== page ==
<Laugh>. Yeah. We are always, as, as I already mentioned, we are always talking about the, the global twins and what is really impacting the business. I think most job ports have had one of their best years. So, so far now, everybody is looking or is, is very anxious about coming with sessions. So we will discuss how, how this is going to work out, but we will have a lot of future looking topics that is, for example, how to deal with the Gen Gen said that is now coming into the, the workspace. We have a lot of people due to the pandemic who now are looking for different setups for the working, for their work life. And so we job boards and portals need to adapt to this. So we will have a lot of hands on discussions.


And regarding Roman and Miro that’s just a follow up. We plan an interview because the situation is still pretty, pretty tight. And they plan to talk about how to not, how to run a world business out of a bomb shelter, but now to talk about how to run a world business without electricity. And it looks very black humor, but if you have attended, then you know, it’ll will still be a very informative and interesting discussion. But it’ll just be one aspect because now we are really focusing on the, on the big topics that the job board landscape is interested in.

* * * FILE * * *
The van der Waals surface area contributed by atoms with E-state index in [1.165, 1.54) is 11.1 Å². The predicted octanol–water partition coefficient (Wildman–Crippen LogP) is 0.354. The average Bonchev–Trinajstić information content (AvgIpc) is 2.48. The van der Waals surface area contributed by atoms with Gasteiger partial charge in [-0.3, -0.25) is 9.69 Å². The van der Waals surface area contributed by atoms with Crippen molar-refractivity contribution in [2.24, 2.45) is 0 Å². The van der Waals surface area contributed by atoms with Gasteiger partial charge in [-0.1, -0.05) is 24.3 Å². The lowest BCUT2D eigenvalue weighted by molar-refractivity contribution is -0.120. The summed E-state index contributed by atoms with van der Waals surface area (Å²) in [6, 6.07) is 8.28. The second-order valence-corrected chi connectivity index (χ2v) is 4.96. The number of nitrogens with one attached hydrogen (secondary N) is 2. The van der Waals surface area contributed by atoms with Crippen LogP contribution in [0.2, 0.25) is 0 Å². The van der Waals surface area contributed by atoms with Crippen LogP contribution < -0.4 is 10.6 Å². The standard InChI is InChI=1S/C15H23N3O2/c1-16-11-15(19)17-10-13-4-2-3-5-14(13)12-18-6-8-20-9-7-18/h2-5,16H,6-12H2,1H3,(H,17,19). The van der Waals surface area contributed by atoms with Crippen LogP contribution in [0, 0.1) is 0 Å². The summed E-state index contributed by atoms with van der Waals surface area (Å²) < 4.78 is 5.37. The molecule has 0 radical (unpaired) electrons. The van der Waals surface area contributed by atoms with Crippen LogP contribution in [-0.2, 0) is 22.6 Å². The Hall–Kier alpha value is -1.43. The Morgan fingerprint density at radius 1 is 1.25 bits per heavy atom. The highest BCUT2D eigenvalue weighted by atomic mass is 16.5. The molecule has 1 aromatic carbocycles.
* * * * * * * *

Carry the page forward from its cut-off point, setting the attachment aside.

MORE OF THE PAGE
Steven (14:51):

That sounds interesting, and I’m, I’m definitely really looking forward to, to, to hearing that. As I mentioned earlier, I’ve, I’ve never been to Germany, let alone Berlin. I know it, it is a city that is, is fortunate to have a a number of conferences hosted there. For those of us who have never been to Berlin, but who have been to cities like Amsterdam, London et cetera, what’s, what’s it like in Berlin? Like, what, what should visitors in the middle of April going to a conference? E